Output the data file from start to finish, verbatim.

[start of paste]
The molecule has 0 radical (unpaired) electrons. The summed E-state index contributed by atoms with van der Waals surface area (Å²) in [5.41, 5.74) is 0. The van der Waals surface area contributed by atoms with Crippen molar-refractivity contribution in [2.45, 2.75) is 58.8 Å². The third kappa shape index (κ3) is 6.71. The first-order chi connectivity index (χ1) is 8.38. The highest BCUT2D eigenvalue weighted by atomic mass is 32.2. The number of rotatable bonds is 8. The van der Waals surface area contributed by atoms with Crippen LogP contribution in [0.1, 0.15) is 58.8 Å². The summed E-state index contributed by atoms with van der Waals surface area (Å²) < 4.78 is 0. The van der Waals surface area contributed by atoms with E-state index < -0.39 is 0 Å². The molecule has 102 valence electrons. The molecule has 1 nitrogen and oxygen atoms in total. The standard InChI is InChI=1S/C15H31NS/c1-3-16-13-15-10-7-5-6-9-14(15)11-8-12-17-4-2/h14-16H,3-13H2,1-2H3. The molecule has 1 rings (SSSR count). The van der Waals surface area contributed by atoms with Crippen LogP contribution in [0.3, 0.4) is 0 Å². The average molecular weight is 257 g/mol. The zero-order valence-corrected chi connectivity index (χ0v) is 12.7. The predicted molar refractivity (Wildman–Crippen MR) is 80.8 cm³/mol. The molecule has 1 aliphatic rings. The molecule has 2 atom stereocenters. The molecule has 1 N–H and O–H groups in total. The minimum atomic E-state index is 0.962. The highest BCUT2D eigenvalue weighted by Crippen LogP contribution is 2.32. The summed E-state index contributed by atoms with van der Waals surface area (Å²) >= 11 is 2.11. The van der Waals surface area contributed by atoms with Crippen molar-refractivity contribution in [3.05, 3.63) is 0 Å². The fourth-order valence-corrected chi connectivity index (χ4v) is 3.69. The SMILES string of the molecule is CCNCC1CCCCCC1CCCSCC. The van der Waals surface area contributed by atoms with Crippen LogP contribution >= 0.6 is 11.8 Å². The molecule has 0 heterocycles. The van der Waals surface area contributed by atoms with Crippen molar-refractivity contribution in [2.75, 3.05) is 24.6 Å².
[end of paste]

The molecule has 0 radical (unpaired) electrons. The summed E-state index contributed by atoms with van der Waals surface area (Å²) in [5.41, 5.74) is 0. The van der Waals surface area contributed by atoms with Crippen molar-refractivity contribution in [2.45, 2.75) is 58.8 Å². The third kappa shape index (κ3) is 6.71. The first-order chi connectivity index (χ1) is 8.38. The highest BCUT2D eigenvalue weighted by atomic mass is 32.2. The number of rotatable bonds is 8. The van der Waals surface area contributed by atoms with Crippen LogP contribution in [0.1, 0.15) is 58.8 Å². The summed E-state index contributed by atoms with van der Waals surface area (Å²) < 4.78 is 0. The van der Waals surface area contributed by atoms with E-state index < -0.39 is 0 Å². The molecule has 102 valence electrons. The molecule has 1 nitrogen and oxygen atoms in total. The standard InChI is InChI=1S/C15H31NS/c1-3-16-13-15-10-7-5-6-9-14(15)11-8-12-17-4-2/h14-16H,3-13H2,1-2H3. The molecule has 1 rings (SSSR count). The van der Waals surface area contributed by atoms with Crippen LogP contribution in [0.3, 0.4) is 0 Å². The average molecular weight is 257 g/mol. The zero-order valence-corrected chi connectivity index (χ0v) is 12.7. The predicted molar refractivity (Wildman–Crippen MR) is 80.8 cm³/mol. The molecule has 1 aliphatic rings. The molecule has 2 atom stereocenters. The molecule has 1 N–H and O–H groups in total. The minimum atomic E-state index is 0.962. The highest BCUT2D eigenvalue weighted by Crippen LogP contribution is 2.32. The summed E-state index contributed by atoms with van der Waals surface area (Å²) >= 11 is 2.11. The van der Waals surface area contributed by atoms with Crippen molar-refractivity contribution in [3.05, 3.63) is 0 Å². The fourth-order valence-corrected chi connectivity index (χ4v) is 3.69. The SMILES string of the molecule is CCNCC1CCCCCC1CCCSCC. The van der Waals surface area contributed by atoms with Crippen LogP contribution >= 0.6 is 11.8 Å². The molecule has 0 heterocycles. The van der Waals surface area contributed by atoms with Crippen molar-refractivity contribution in [2.75, 3.05) is 24.6 Å².